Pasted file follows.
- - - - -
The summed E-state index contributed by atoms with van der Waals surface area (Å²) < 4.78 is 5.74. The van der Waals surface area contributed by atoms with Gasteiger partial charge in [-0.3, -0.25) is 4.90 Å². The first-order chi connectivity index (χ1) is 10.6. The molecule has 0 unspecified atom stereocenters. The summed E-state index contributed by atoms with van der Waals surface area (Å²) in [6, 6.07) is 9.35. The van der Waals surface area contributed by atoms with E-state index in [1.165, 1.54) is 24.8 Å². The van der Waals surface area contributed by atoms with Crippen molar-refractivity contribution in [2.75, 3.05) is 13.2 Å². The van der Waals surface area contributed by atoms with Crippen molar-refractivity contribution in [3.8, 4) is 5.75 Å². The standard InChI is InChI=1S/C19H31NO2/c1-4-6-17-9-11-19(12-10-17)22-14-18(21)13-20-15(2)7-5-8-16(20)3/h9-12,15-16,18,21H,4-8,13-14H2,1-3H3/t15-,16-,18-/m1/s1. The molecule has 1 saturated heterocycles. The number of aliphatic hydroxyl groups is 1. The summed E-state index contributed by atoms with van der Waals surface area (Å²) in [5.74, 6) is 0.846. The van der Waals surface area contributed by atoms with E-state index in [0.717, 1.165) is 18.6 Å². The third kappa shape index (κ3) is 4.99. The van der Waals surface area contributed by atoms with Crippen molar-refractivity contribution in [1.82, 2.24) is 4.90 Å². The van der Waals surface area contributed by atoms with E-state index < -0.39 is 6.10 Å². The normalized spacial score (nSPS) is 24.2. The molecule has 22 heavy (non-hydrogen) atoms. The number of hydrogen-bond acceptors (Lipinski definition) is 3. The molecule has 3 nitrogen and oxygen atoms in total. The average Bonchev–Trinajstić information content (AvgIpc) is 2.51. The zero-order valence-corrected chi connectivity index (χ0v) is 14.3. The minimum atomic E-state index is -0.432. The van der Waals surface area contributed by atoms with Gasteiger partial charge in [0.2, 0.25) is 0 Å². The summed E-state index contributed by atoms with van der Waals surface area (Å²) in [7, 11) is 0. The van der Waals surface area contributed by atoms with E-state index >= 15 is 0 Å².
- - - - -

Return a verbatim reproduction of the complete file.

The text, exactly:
The summed E-state index contributed by atoms with van der Waals surface area (Å²) < 4.78 is 5.74. The van der Waals surface area contributed by atoms with Gasteiger partial charge in [-0.3, -0.25) is 4.90 Å². The first-order chi connectivity index (χ1) is 10.6. The molecule has 0 unspecified atom stereocenters. The summed E-state index contributed by atoms with van der Waals surface area (Å²) in [6, 6.07) is 9.35. The van der Waals surface area contributed by atoms with E-state index in [1.165, 1.54) is 24.8 Å². The van der Waals surface area contributed by atoms with Crippen molar-refractivity contribution in [2.75, 3.05) is 13.2 Å². The van der Waals surface area contributed by atoms with Crippen molar-refractivity contribution in [3.8, 4) is 5.75 Å². The standard InChI is InChI=1S/C19H31NO2/c1-4-6-17-9-11-19(12-10-17)22-14-18(21)13-20-15(2)7-5-8-16(20)3/h9-12,15-16,18,21H,4-8,13-14H2,1-3H3/t15-,16-,18-/m1/s1. The molecule has 1 saturated heterocycles. The number of aliphatic hydroxyl groups is 1. The summed E-state index contributed by atoms with van der Waals surface area (Å²) in [5.74, 6) is 0.846. The van der Waals surface area contributed by atoms with E-state index in [0.717, 1.165) is 18.6 Å². The third kappa shape index (κ3) is 4.99. The van der Waals surface area contributed by atoms with Crippen molar-refractivity contribution in [1.82, 2.24) is 4.90 Å². The van der Waals surface area contributed by atoms with E-state index < -0.39 is 6.10 Å². The normalized spacial score (nSPS) is 24.2. The molecule has 22 heavy (non-hydrogen) atoms. The number of hydrogen-bond acceptors (Lipinski definition) is 3. The molecule has 3 nitrogen and oxygen atoms in total. The average Bonchev–Trinajstić information content (AvgIpc) is 2.51. The zero-order valence-corrected chi connectivity index (χ0v) is 14.3. The minimum atomic E-state index is -0.432. The van der Waals surface area contributed by atoms with Gasteiger partial charge in [0.2, 0.25) is 0 Å². The summed E-state index contributed by atoms with van der Waals surface area (Å²) in [7, 11) is 0. The van der Waals surface area contributed by atoms with E-state index >= 15 is 0 Å².